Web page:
East Lyme Goes to Court to Defend New Inland Wetlands Rule


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EAST LYME – The owner of a local real estate company is taking the East Lyme Inland Wetland Agency to court to challenge its November vote to triple the town’s review area.

Robert A. Blatt, of Niantic Real Estate, appealed the agency’s decision to expand its upland review area from 100 to 300 feet, a measure approved by a 5-2 vote in November after several months of deliberating over a proposal to increase the review area to as much as 500 feet.

In a complaint filed in the Superior Court of New London in December, Blatt argued that the agency had overstepped its legal authority in expanding the review area, and that his business – Niantic Real Estate – would suffer as a result.

Blatt is asking the court to vacate the agency’s decision to expand its upland review area and repay his costs.

Niantic Real Estate owns nearly 20 acres of land on Kensington and Upper Kensington drives, just north of Pattagansett Lake. His complaint argues that people applying for permits, including his company, will take on “enormous and unnecessary” costs to conduct soil and other investigations on lands that have “no conceivable geographic or hydrologic connection to wetland or water course impact.”

Blatt argued the decision deprived him of the right to use the property as allowed by state law, specifically mentioning that it takes away the ability to use the property to develop “affordable and residential” housing.

Blatt argued that the agency relied on information that was “irrelevant, inappropriate, false or misleading,” in order to make its decision. In the filing, Blatt noted that the agency ignored that it already has the authority to request information for activities outside the 100 foot review area, as well as DEEP model guidelines that recommend a 100 foot buffer.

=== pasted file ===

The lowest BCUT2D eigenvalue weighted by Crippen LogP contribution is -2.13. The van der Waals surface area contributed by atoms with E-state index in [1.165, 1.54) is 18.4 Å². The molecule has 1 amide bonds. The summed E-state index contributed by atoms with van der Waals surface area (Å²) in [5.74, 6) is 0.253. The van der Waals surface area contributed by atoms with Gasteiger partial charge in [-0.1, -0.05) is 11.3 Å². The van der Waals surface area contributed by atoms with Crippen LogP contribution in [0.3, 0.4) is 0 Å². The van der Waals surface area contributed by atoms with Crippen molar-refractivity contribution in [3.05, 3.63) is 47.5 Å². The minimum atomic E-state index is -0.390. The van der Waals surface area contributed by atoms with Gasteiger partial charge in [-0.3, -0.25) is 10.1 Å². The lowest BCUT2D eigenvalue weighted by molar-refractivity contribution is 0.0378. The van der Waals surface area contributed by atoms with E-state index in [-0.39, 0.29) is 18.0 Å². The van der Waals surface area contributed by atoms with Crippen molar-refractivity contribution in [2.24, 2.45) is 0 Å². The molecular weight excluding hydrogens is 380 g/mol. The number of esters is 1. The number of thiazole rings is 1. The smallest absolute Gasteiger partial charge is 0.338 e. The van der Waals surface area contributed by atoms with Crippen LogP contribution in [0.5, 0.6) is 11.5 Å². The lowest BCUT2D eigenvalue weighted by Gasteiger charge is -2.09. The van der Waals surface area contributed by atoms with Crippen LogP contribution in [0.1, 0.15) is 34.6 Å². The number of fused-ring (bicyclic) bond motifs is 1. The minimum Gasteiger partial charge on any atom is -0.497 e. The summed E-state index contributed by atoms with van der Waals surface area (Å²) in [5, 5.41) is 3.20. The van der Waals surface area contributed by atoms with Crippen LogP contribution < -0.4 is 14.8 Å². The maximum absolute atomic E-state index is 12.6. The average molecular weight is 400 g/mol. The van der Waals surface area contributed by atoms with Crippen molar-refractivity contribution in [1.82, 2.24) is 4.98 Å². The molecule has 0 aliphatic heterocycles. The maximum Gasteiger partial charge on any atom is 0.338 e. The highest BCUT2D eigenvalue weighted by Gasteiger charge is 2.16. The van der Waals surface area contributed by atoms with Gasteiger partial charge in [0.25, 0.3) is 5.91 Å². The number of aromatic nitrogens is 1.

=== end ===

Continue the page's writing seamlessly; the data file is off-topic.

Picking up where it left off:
In addition to his complaints on the merits of the new rule, Blatt also argued that certain members of the agency held meetings without notice, in violation of open records laws, to discuss increasing the review area to as much as 1,000 feet.

The accusations in Blatt’s complaint largely follow the points he made in a written public comment to the agency when it held a public hearing on raising the review area in July. In that comment, Blatt argued that agency chair Gary Upton was biased and had already determined his vote on the matter before the agency heard public comments and evidence.

Town officials, including attorney Mark Zamarka, warned the agency repeatedly during the rule-making process that there would be an appeal and that they need to make sure they have solid evidence for their decision to justify it to the courts.

Blatt, who could not be reached on Tuesday, is represented by Manchester-based attorney Anthony Novak. John Casey, of the Hartford-based law firm Robinson & Cole, filed an appearance on behalf of the inland wetland agency.